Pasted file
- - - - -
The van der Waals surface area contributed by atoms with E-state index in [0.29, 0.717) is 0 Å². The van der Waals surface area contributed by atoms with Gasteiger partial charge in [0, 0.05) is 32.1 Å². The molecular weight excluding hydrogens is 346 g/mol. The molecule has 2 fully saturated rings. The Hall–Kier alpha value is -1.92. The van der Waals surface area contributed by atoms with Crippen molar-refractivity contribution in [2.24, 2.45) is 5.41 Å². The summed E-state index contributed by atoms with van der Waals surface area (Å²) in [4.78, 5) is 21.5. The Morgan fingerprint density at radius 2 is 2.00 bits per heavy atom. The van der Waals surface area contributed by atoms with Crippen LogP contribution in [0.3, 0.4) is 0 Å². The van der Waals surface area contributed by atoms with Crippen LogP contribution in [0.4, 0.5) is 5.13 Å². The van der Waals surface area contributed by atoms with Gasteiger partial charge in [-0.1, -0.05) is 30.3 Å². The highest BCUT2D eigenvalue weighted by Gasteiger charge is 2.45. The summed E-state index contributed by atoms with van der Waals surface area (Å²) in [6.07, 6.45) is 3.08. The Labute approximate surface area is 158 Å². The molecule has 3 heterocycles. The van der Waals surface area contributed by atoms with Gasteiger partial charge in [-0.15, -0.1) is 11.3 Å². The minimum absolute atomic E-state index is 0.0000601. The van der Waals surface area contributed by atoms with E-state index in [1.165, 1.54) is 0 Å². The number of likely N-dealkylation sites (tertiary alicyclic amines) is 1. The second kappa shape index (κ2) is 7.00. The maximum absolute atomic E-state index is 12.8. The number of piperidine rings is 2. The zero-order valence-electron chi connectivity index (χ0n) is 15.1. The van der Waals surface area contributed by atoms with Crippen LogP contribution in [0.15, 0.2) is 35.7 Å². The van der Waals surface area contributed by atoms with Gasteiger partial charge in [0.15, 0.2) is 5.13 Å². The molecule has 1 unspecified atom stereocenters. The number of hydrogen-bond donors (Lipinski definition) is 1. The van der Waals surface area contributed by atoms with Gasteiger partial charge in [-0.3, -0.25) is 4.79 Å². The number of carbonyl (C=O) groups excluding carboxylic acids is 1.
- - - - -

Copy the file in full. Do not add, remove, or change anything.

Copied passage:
The van der Waals surface area contributed by atoms with E-state index in [0.29, 0.717) is 0 Å². The van der Waals surface area contributed by atoms with Gasteiger partial charge in [0, 0.05) is 32.1 Å². The molecular weight excluding hydrogens is 346 g/mol. The molecule has 2 fully saturated rings. The Hall–Kier alpha value is -1.92. The van der Waals surface area contributed by atoms with Crippen molar-refractivity contribution in [2.24, 2.45) is 5.41 Å². The summed E-state index contributed by atoms with van der Waals surface area (Å²) in [4.78, 5) is 21.5. The Morgan fingerprint density at radius 2 is 2.00 bits per heavy atom. The van der Waals surface area contributed by atoms with Crippen LogP contribution in [0.3, 0.4) is 0 Å². The van der Waals surface area contributed by atoms with Crippen LogP contribution in [0.4, 0.5) is 5.13 Å². The van der Waals surface area contributed by atoms with Gasteiger partial charge in [-0.1, -0.05) is 30.3 Å². The highest BCUT2D eigenvalue weighted by Gasteiger charge is 2.45. The summed E-state index contributed by atoms with van der Waals surface area (Å²) in [6.07, 6.45) is 3.08. The Labute approximate surface area is 158 Å². The molecule has 3 heterocycles. The van der Waals surface area contributed by atoms with Gasteiger partial charge in [-0.15, -0.1) is 11.3 Å². The minimum absolute atomic E-state index is 0.0000601. The van der Waals surface area contributed by atoms with E-state index in [1.165, 1.54) is 0 Å². The number of likely N-dealkylation sites (tertiary alicyclic amines) is 1. The second kappa shape index (κ2) is 7.00. The maximum absolute atomic E-state index is 12.8. The number of piperidine rings is 2. The zero-order valence-electron chi connectivity index (χ0n) is 15.1. The van der Waals surface area contributed by atoms with Crippen LogP contribution in [0.15, 0.2) is 35.7 Å². The van der Waals surface area contributed by atoms with Gasteiger partial charge in [0.15, 0.2) is 5.13 Å². The molecule has 1 unspecified atom stereocenters. The number of hydrogen-bond donors (Lipinski definition) is 1. The van der Waals surface area contributed by atoms with Gasteiger partial charge in [-0.3, -0.25) is 4.79 Å². The number of carbonyl (C=O) groups excluding carboxylic acids is 1.